There is a need for an international drive for a regional security conference that could hammer out a credible framework for resolving border disputes, guaranteeing peace agreements and rehabilitating rebel groups. The African Union and UN should take a political lead. The U.S. (which sees East Africa as a front against terror) and China (which buys its raw materials) must join in. The EU could play a role in coordinating conditional financial support to back up the deal-making.
All rather grandiose, and observant readers may wonder how this proposal squares with my recent warning against “piling international institution on international institution in Africa”. My answer would be that such a conference, involving horizontal negotiations between African governments, may be the best Plan B when trying to impose security frameworks from New York stops working.
After Jean-Marie Guéhenno’s comments last week on the perils of Darfur, here’s more plain speaking from a senior peacekeeper – in this case the Darfur mission’s commander, responding to a report criticizing his force…
General Martin Luther Agwai greeted the report’s recognition that the force was short of critical resources, saying that people had had unrealistic expectations. “If really you have an organisation that lacks critical resources and you expect that force to do magic then I think you are not being fair to the force,” he told the BBC.
He said many people had overlooked logistical constraints including delays at Sudan’s single sea port, and the large distance from the port to the area of operation in Darfur across land routes that are unusable during the rainy season. “People thought that things would work faster and better but the reality from the ground does not translate that way.”
But he also rejected concerns that the mission was doomed to fail, saying that it had the backing of the UN and the AU. “I’m not sure the United Nations and the African Union would want to fail because if they do, the whole world would fail. So based on that, I am optimistic.”
I find that optimism genuinely inspiring – analysts like me punch out our prophesies of doom while veteran peacekeepers get on with the actual job. But I fear that the whole world may be keen to avoid a perception of failure in Darfur, while having no idea of how to achieve (or even define) “success”. It’s Agwai’s task to provide as much security as he can with the resources he has. But for how long?
Just when you thought it couldn’t look much bleaker for peacekeeping, a reminder that it can:
Sudan has again warned it cannot guarantee the safety of UN and African Union peacekeepers in Darfur if its president is indicted for war crimes. A presidential adviser said that if the International Criminal Court indicted Omar al-Bashir, Sudan could not be held responsible for the troops’ well-being.
Earlier this month, the ICC prosecutor asked judges in The Hague to issue an arrest warrant for President Bashir. The judges are expected to announce their decision in a few weeks’ time.
The adviser, Bona Malual, told the BBC the government was not expelling the joint UN/AU force, or even threatening the troops.
It was, he said, simply saying how Sudan would view the situation.
The fact that I think UN (and quite a lot of non-UN) peacekeeping is in crisis will not come as news to regular readers. Indeed, a rapid search of my contributions to this blog over the last seven or eight months reveals that I’m not just the Boy who Cried Wolf about the future of UN ops, but the Boy who cried “Wolf! W-w-wolf!! Really Big Wolf!! Actually, it might be a Bear…”. And so on ad nauseam.
Earlier this year, I tried to step back and define what this time of troubles consists of, beyond the flow of bad news from Chad, Congo, Darfur, Kosovo, etc., etc. The results of my musings were published today in that multi-million-selling glossy International Peacekeeping, under the subtle title “Peacekeeping in Crisis: 2006-08”. For those who don’t want to spend their summer beach-time ploughing through 7,000 words of this stuff, here’s my argument in three parts:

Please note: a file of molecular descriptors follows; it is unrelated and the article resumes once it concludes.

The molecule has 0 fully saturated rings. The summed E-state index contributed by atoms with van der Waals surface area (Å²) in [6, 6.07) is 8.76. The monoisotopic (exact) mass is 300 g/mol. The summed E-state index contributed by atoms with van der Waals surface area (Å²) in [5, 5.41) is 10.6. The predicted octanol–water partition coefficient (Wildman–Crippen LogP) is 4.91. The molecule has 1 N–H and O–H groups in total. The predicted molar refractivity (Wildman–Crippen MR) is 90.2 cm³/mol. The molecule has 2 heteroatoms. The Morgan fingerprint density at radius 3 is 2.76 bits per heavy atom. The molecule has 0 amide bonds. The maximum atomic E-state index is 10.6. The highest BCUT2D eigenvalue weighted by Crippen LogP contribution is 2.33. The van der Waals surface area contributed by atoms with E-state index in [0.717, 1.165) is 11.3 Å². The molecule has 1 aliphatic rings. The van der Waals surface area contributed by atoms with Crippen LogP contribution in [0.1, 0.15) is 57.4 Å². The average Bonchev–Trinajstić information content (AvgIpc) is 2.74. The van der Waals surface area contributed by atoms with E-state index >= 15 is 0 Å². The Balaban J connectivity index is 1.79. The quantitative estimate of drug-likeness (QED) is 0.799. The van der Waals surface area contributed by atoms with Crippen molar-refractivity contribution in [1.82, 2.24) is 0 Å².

- Yes, this is a real crisis. There is a school that argues that the UN is just being whiny. It has managed to field 100,000 peacekeepers worldwide, far beyond its own predictions – and half its problems result from its own bureaucratic inflexibility, not real threats on the ground. This is wrong. The UN does have many internal flaws, but it is being asked to go to too many places at once, including places where peacekeeping stands no chance…
- …like Darfur. I argue, contrary to some optimists (including myself in an earlier, happier incarnation), that Darfur presents the UN with a systemic crisis. Sudan’s success in blocking the deployment of a serious UN force for two years (and counting) has shown that its pretty easy to bring the UN to a halt, if you have sufficient political will and few morals. I pick up on David and Alex’s concept of “intentional systems disruption”, which involves bringing down a complex system by exploiting its most vulnerable points – in the case of Darfur, those vulnerabilities have been (i) the UN’s political reliance on winning consent for its operations, which Sudan has denied and (ii) its shortage of specialized assets like helicopters. My hunch (shared by a lot of UN officials) is that Darfur is a textbook for how to block a UN operation that will be used elsewhere, weakening the whole system’s credibility…
- …and yep, we see the UN’s vulnerabilities being exploited from the Congo to Afghanistan. Getting all theoretical, I talk about a paradigmatic crisis for the UN: the idea of large-scale, multi-dimensional UN missions overseeing countries stumbling out of conflict may have run out of road. That’s not only because nasty governments know how disrupt UN ops, but because the UN model for building liberal, democratic and Western-oriented regimes doesn’t make so much sense in a world defined by a fit of Western self-doubt.
Does that mean it’s all over for the UN? No. But, as the article concludes in a slightly bathetic fashion, we have to adjust to an environment in which UN operations can only deliver limited goods: some stability, perhaps, and a limited amount of time to do political deals and maybe get to work on early economic recovery (for guidance on that part, check out the excellent new study by my colleagues at CIC). But not shiny and sustainable social democratic states.